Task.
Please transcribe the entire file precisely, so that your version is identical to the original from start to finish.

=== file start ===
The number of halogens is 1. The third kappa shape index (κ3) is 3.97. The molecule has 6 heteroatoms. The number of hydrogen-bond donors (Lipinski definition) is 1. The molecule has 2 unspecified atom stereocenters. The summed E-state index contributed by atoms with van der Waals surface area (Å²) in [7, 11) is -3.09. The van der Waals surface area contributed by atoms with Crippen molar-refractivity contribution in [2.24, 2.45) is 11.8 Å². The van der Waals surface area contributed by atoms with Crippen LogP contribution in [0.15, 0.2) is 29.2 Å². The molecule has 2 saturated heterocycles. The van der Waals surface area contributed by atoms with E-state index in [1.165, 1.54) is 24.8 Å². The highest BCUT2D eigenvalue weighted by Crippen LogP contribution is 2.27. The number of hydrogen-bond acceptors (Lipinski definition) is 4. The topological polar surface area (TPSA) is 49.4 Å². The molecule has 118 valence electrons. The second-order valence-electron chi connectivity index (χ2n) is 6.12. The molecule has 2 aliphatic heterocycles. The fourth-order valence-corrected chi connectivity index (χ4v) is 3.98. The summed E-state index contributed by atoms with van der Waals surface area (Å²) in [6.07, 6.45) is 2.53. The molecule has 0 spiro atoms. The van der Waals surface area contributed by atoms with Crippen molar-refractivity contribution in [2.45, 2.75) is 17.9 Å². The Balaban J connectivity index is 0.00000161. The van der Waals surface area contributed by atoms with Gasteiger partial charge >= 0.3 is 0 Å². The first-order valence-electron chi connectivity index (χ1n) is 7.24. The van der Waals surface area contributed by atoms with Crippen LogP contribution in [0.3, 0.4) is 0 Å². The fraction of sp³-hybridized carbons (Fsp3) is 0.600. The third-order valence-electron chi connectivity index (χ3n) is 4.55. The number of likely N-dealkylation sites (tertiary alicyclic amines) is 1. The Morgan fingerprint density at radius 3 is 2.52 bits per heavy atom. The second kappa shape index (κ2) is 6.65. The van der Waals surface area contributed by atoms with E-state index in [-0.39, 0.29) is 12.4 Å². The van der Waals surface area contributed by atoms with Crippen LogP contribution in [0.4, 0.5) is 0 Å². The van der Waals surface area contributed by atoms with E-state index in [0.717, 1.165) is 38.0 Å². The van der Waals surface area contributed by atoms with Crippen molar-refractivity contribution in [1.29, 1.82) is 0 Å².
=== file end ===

The number of halogens is 1. The third kappa shape index (κ3) is 3.97. The molecule has 6 heteroatoms. The number of hydrogen-bond donors (Lipinski definition) is 1. The molecule has 2 unspecified atom stereocenters. The summed E-state index contributed by atoms with van der Waals surface area (Å²) in [7, 11) is -3.09. The van der Waals surface area contributed by atoms with Crippen molar-refractivity contribution in [2.24, 2.45) is 11.8 Å². The van der Waals surface area contributed by atoms with Crippen LogP contribution in [0.15, 0.2) is 29.2 Å². The molecule has 2 saturated heterocycles. The van der Waals surface area contributed by atoms with E-state index in [1.165, 1.54) is 24.8 Å². The highest BCUT2D eigenvalue weighted by Crippen LogP contribution is 2.27. The number of hydrogen-bond acceptors (Lipinski definition) is 4. The topological polar surface area (TPSA) is 49.4 Å². The molecule has 118 valence electrons. The second-order valence-electron chi connectivity index (χ2n) is 6.12. The molecule has 2 aliphatic heterocycles. The fourth-order valence-corrected chi connectivity index (χ4v) is 3.98. The summed E-state index contributed by atoms with van der Waals surface area (Å²) in [6.07, 6.45) is 2.53. The molecule has 0 spiro atoms. The van der Waals surface area contributed by atoms with Crippen molar-refractivity contribution in [2.45, 2.75) is 17.9 Å². The Balaban J connectivity index is 0.00000161. The van der Waals surface area contributed by atoms with Gasteiger partial charge >= 0.3 is 0 Å². The first-order valence-electron chi connectivity index (χ1n) is 7.24. The van der Waals surface area contributed by atoms with Crippen LogP contribution in [0.3, 0.4) is 0 Å². The fraction of sp³-hybridized carbons (Fsp3) is 0.600. The third-order valence-electron chi connectivity index (χ3n) is 4.55. The number of likely N-dealkylation sites (tertiary alicyclic amines) is 1. The Morgan fingerprint density at radius 3 is 2.52 bits per heavy atom. The second kappa shape index (κ2) is 6.65. The van der Waals surface area contributed by atoms with E-state index in [-0.39, 0.29) is 12.4 Å². The van der Waals surface area contributed by atoms with Crippen LogP contribution in [0.4, 0.5) is 0 Å². The van der Waals surface area contributed by atoms with E-state index in [0.717, 1.165) is 38.0 Å². The van der Waals surface area contributed by atoms with Crippen molar-refractivity contribution in [1.29, 1.82) is 0 Å².